Saturday, June 16, 2012

Keiko Morimoto Hentell, BHS Principal

Keiko Morimoto Hentell, BHS Principal

Los Angeles Times (CA) - March 19, 2000

Keiko Hentell; Former Educator at Burbank, Van Nuys High Schools In '94, students protested her removal, saying she was being punished for encouraging diversity on campus.

Keiko Hentell, a former principal at Burbank High School who struggled to promote cultural diversity programs among students, died March 11, 2000 of complications related to cancer. She was 59.

After three years as principal, Hentell was removed by the Burbank Unified School District without explanation in 1994. The move sparked protests from students and human rights groups, who said she was being punished for encouraging ethnic clubs at the high school. Hentell, a Japanese American, sued the district in federal court, contending that she lost her job because of race and sex discrimination. She later settled the lawsuit by agreeing to resign without compensation.

A longtime educator, Hentell was born Keiko Morimoto in 1940. Her early childhood was spent in an internment camp that Japanese Americans were forced into during World War II. She later earned a bachelor's degree from UC Berkeley and a master's degree in educational administration from USC. "Keiko was well-loved by all of the students and most of the parents who came in contact with her," said Ted McConkey, a former Burbank councilman. "She was just a wonderful person, but she got a rotten deal in Burbank from the school board."

After leaving Burbank High, Hentell worked as an assistant principal at Van Nuys High School in the Los Angeles Unified School District. Controversy continued to dog her, however, and the district reassigned Hentell to Griffith Middle School in 1996, amid charges that she failed to act on complaints about a teacher accused of molesting female students.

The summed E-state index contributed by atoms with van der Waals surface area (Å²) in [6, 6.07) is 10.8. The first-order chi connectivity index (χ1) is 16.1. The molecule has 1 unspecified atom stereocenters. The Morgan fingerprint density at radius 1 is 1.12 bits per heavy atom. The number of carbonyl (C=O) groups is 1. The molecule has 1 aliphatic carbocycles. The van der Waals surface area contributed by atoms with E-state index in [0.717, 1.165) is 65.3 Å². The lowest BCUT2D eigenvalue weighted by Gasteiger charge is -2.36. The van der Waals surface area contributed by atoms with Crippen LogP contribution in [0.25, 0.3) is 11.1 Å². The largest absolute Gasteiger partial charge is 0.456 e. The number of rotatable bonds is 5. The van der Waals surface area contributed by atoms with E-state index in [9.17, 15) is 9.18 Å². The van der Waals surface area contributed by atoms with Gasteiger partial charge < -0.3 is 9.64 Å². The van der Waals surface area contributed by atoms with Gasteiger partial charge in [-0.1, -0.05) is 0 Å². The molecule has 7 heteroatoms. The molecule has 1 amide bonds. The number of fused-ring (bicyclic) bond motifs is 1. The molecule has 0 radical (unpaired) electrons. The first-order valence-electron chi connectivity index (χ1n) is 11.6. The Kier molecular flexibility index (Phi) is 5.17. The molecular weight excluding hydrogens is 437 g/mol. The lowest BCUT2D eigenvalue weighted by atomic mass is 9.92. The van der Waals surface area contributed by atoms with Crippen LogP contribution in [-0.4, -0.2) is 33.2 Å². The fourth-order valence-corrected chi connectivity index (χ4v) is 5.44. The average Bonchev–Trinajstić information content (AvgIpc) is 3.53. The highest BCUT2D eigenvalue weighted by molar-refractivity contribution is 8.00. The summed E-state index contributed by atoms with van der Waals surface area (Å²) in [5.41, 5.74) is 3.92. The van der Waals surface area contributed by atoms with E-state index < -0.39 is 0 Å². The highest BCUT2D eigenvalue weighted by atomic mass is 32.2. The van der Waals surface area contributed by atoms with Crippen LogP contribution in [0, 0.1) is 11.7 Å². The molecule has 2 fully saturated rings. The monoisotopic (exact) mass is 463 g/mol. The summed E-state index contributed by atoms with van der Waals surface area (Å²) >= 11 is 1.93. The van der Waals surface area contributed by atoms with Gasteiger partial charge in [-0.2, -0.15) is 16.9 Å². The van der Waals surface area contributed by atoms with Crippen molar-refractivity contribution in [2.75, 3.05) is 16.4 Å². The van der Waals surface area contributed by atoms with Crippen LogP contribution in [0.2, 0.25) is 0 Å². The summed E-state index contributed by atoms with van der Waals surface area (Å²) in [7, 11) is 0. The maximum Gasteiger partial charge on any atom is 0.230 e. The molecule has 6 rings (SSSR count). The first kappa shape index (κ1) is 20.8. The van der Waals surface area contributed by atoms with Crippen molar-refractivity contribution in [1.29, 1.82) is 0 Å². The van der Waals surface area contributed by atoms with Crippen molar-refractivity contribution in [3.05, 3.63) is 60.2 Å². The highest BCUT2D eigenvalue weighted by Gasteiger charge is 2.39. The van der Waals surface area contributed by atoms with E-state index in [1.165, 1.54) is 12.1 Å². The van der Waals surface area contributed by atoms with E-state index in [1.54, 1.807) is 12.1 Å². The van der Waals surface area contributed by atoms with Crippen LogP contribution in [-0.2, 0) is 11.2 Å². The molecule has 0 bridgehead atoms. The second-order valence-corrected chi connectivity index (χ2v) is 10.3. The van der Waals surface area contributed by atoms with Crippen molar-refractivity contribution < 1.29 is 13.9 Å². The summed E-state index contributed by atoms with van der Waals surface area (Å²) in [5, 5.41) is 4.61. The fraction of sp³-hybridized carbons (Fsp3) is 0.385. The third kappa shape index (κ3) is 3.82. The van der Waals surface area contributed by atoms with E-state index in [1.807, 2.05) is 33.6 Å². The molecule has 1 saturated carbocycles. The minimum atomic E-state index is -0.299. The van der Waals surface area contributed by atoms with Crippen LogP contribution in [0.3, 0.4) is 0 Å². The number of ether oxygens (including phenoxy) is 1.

Hentell traveled widely, visiting Singapore, India, Israel, France and Mexico, among other countries. She spent two years studying comparative literature in Tokyo, Japan. Most recently, she worked at the Achievement Council, a nonprofit organization whose mission is to ensure all students equal access to college.

Hentell is survived by her husband, Marc Hentell of Los Angeles; two sons, Philip and Erik, also of Los Angeles; a brother, Tak Morimoto of Pasadena; and a sister, June Sakaguchi of Fresno. A memorial service will be held Saturday at 11 a.m. at Emmanuel Presbyterian Church, 3300 Wilshire Blvd., Los Angeles. Contributions in Hentell's memory may be made to the Keiko Morimoto Hentell Scholarship Fund, c/o the Achievement Council, 3460 Wilshire Blvd., Suite 420, Los Angeles, CA 90010.

1 comment:

  1. Too young!

    Btw, here are a few LA Times articles on her controversial dismissal: